I think you may be starting with too slack a cable. Try this process (which is what SteveUK suggested above). (This assumes you DO NOT have an rapid-rise RD).
1) release pinch bolt and pedal so chain and RD are positioned in smallest cog (i.e. 11T).
2) Pull on cable by hand to tension and simultaneously shift to highest setting on your shifter to make sure the shifter is positioned in high gear (gear 9, or 11T). If you have a visual shift indicator, make sure it is indicated "high gear".
3) Set high-gear limit screw marked "H" so RD can't move past the 11T cog.
At this point do a logic check. Make sure all components are in the position they are supposed to be in- shifter, chain, RD all positioned for high-gear 11T
4) attach cable with pinch bolt and pull the slack out by hand, it should be fairly tight.
5) trying shifting to next gear (13T). You will most likely need to tighten the cable further with the barrel adjuster to get the chain to cleanly move to the next gear. Continue shifting in the 1st 1-3 cogs until the shiftin is smooth. Get the shifting working well up & down by adjusting tension with the barrel adjuster. Once you get the first 11T to 13T shift to happen, you will only need small adjustments to the barrel adjuster. 1/4-1/2 turns.
6) Now gently shift to your largest cog (34t) but don't let the chain go into the spokes. Adjust the limit screw marked "L" to keep the RD from shifting too far.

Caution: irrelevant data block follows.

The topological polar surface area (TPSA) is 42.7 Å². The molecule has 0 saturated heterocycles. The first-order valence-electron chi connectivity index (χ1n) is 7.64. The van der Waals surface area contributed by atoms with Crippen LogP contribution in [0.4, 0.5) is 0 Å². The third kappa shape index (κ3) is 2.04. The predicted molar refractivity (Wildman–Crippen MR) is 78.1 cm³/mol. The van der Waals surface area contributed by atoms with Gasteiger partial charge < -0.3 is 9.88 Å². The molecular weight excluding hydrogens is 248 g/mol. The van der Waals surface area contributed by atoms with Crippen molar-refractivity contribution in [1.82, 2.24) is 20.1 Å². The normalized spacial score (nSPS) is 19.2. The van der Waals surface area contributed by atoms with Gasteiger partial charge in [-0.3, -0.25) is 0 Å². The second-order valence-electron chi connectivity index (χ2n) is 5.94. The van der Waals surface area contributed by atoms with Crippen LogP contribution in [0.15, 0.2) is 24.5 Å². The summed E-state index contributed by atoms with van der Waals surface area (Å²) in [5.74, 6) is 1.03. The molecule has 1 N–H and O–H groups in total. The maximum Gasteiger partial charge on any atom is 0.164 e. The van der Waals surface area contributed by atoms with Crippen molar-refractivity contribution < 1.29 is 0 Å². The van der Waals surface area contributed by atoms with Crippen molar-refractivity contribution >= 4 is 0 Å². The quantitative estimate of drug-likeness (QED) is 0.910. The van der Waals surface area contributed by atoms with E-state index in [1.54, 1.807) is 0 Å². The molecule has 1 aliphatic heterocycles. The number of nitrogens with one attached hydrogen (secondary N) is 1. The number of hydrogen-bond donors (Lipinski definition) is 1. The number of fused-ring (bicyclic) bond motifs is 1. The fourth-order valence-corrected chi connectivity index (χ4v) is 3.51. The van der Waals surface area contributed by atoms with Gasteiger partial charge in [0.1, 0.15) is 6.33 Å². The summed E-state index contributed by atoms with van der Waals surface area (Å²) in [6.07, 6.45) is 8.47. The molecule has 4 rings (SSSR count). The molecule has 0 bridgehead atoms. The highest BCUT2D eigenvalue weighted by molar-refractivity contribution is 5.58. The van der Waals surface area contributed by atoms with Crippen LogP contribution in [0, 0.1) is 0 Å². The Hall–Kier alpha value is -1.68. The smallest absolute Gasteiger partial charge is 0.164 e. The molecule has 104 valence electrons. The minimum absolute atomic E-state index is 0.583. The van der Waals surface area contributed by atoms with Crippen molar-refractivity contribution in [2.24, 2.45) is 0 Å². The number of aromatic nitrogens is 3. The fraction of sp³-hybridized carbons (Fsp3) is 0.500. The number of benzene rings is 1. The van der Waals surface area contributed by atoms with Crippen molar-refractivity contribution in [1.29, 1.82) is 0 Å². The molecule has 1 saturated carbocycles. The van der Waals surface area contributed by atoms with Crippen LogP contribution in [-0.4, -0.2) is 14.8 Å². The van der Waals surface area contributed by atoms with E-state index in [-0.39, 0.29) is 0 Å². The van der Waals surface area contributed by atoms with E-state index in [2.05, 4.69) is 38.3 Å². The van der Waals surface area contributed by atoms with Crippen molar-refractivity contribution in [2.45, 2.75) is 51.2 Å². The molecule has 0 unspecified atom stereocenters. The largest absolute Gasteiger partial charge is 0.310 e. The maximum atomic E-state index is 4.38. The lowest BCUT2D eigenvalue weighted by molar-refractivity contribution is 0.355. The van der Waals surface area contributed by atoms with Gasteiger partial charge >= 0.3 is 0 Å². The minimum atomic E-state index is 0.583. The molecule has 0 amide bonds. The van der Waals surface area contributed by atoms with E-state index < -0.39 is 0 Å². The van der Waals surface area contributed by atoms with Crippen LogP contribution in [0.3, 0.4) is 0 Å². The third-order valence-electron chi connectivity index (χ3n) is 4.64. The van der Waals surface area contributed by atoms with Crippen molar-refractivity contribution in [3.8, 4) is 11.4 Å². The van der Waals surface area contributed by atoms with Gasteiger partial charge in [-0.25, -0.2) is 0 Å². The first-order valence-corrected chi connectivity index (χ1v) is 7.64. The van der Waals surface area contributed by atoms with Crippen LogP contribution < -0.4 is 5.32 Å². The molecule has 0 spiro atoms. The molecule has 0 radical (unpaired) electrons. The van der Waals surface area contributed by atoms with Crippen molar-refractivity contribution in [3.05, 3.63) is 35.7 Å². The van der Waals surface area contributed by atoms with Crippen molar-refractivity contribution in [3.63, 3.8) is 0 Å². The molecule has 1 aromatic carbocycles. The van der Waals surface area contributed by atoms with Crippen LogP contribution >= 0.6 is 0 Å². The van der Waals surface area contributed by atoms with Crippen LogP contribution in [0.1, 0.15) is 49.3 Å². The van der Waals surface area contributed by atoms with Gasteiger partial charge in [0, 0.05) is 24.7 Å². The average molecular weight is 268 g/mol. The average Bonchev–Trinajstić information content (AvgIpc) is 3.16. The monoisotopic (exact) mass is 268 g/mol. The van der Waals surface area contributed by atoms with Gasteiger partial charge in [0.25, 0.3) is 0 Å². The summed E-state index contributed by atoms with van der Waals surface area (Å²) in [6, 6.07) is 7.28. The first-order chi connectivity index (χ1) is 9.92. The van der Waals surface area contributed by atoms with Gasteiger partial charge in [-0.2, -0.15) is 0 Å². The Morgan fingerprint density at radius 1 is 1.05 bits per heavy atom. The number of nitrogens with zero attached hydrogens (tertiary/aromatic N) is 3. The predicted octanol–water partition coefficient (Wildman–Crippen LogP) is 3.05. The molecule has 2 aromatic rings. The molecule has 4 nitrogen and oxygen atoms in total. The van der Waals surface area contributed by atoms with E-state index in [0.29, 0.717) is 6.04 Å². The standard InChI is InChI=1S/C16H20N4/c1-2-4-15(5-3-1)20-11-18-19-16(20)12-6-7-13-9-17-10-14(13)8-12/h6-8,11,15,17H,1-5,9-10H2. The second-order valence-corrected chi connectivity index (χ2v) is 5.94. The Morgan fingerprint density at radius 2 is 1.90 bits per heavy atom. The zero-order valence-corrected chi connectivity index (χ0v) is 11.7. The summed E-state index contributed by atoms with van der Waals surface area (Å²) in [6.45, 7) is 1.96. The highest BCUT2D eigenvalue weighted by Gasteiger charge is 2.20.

You can also adjust the L limit at the begining of this process w/o having the cable attached by manually shifting and pedaling. It may help to have someone pedal while you adjust. This can by done by sight. From the back of the bike line the upper pulley up with the bottom of the 34t cog and set the limit screw so it won't go any further (sometimes 1mm to the right is fine too).

I hope this helps. It doesn't sound like you have any thing broken, just out of adjustment.

Here's a Shimano doc that may help too: http://tiny.cc/IrGVE
 

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Discussion Starter · #13 ·
Well, I seem to have located the problem: A spacer behind the cassette. My rear wheel got smashed some time ago and I borrowed a rear wheel from a friend of mine. I didn't ride for some time, so I completely forgot it might have something to do with it. There was a spacer behind the cassette (on a XT hub), but I didn't think much of it, because on my Mavic hub there is also a spacer (which is even bigger). And that never caused any problems. So just to try something, I removed the spacer, and voila, I could adjust my derailer in a matter of seconds.

Funny how a spacer of just one millimeter can make such a difference? What's the deal with those spacers anyway, how can you tell if you need to put one in and how big it should be? I'm having a new wheel built on an XTR hub and the hub did not come with any spacers, does that mean I don't need to put one behind my cassette?

So I hope that fixed it... Although the motto of my bike usually seems to be: "Fixed... for now." :)